By Tyler Jung

The Mirror Staff

“This day was an overall degradation of American morals from both sides of the political spectrum.”

OPINION

The Day America Falls

February 6, 2017

OPINION: Much like his campaign, it was a day of empty promises and inappropriate rhetoric.


America’s 45th president was sworn into the Oval Office on a cloudy day in the District of Columbia on January 20, 2017. Using his own personal Bible and Abraham Lincoln’s Bible from his inauguration in 1861, Donald J. Trump recited the Presidential Oath of Office alongside Chief Justice John Roberts.

Past presidents Jimmy Carter, Bill Clinton, George Bush, and Barack Obama attended the inauguration on the Capitol building balcony. Trump’s former democratic rival Hillary Clinton also attended, alongside her husband.

“May God help us,” recited Trump, as he lowered his right hand and began to step up to the podium to deliver his inauguration speech to the audience.

Commencing the speech, President Trump expressed gratitude to the American people and the world; he also complimented the Obama administration for a “magnificent” transition of power.

Trump then proceeded to announce that this was not a transfer of power between presidents but a transfer of power to the American people. He then talked about the hoarding of power and wealth among the politicians before his term and expressed his desire to bring it back to the citizens.

President Trump debriefed all his new policies and restated countless times his dedication to the American people. He expressed his displeasure in foreign investments and emphasized his desire to bring back the jobs to the people with his motto — “Buy American, and hire American.”

“Most importantly we will be protected by God,” said Trump as he transitioned from the American people to live out their dreams and the new spirit of America. Using biblical appeals, Trump called forth for a new era of bringing back jobs and fixing the broken systems of welfare, education, and government.

Trump concluded with a calling to patriotism and the rebuilding of America in the new millennium. “When you open your heart to patriotism, there will be no room for prejudice.”

Ending the speech, Trump emphasized his iconic promise, “We will make America Great Again,” followed by an applause from his supporters down below the Capitol Building.

Among the thundering of cannons and applause, President Trump began his way to the Presidential limousine to begin the 58th inauguration parade from the Capitol Building to the White House.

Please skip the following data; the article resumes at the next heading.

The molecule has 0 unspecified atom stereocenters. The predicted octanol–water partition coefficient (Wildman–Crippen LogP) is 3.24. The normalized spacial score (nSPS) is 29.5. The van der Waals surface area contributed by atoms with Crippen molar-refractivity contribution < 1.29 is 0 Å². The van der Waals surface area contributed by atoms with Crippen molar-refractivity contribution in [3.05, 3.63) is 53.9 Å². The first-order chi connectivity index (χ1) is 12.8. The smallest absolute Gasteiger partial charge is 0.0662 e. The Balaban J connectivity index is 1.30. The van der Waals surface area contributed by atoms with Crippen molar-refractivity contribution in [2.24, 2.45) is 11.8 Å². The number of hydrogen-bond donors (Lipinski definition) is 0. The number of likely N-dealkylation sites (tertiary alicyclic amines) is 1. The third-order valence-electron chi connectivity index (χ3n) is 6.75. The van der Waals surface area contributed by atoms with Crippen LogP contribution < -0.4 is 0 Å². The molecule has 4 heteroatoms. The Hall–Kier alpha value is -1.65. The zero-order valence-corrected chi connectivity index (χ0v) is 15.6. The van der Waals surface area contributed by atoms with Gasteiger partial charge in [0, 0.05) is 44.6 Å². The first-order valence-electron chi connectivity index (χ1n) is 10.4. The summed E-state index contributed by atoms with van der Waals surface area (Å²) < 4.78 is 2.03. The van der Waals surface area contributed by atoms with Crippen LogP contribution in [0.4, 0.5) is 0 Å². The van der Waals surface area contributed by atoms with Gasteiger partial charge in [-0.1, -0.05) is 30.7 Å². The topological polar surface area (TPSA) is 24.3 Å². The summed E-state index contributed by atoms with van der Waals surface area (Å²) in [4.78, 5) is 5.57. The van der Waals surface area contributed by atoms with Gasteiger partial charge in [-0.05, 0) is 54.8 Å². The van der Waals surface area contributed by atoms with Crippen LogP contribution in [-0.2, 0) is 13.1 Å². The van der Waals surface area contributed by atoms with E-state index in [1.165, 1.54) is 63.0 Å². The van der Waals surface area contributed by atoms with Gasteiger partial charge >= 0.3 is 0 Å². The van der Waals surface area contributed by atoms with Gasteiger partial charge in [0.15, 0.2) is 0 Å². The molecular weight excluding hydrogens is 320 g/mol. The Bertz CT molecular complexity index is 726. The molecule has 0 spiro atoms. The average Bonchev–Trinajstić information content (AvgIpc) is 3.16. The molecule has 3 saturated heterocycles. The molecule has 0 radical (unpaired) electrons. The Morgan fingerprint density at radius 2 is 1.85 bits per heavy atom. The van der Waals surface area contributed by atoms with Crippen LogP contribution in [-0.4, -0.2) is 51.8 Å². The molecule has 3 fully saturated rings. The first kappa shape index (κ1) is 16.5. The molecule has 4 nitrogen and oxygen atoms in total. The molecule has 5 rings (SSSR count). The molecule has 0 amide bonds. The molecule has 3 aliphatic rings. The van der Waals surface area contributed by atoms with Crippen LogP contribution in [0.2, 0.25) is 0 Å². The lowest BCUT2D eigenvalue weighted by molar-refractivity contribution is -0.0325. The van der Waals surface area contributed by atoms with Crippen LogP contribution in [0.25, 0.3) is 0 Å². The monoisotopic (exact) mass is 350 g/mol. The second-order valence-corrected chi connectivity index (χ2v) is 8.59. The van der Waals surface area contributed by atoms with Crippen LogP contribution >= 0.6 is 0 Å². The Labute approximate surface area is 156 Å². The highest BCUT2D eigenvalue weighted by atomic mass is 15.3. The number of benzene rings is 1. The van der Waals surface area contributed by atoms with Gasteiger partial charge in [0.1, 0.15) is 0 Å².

However, Trump’s supporters weren’t the only ones displaying a passionate response.

Protests against Trump’s inauguration ensued outside the streets of Washington D.C throughout the ceremony. Disregarding ex-President Obama’s advice to respect the transition of power, protests escalated as police released flash grenades and tear gas, while rocks and newspapers were thrown back.

As much as the protestors advocated for a peaceful protest, stores were vandalized, fires were started, and Trump supporters were harassed—an overall violent nightmare as people justified their violence as “reforming” their nation.

This day was an overall degradation of American morals from both sides of the political spectrum.

Some Trump supporters viewed his inauguration as permission to perpetuate racism and freely express their prejudiced views to others.

On the other side, protesters also found permission to turn to violence and to ravage the streets of Washington. Some protesters justified their excuse in the violence of the Revolutionary War to change America, but those circumstances are completely different from what we have today.

Both sides of the political spectrum should realize that Trump’s inauguration should not amount into indecent behavior. Trump’s plans, as blatant as they seem, cannot all be passed without the support of the people represented through Congress and the following of the Constitution.

As the leaving president stressed, it is important for America to forge a bridge between their political divide, since at their core, Republicans and Democrats both want the best for America. President Trump is now presented with that chance to make America better for its citizens, and we all have the responsibility to respect his efforts.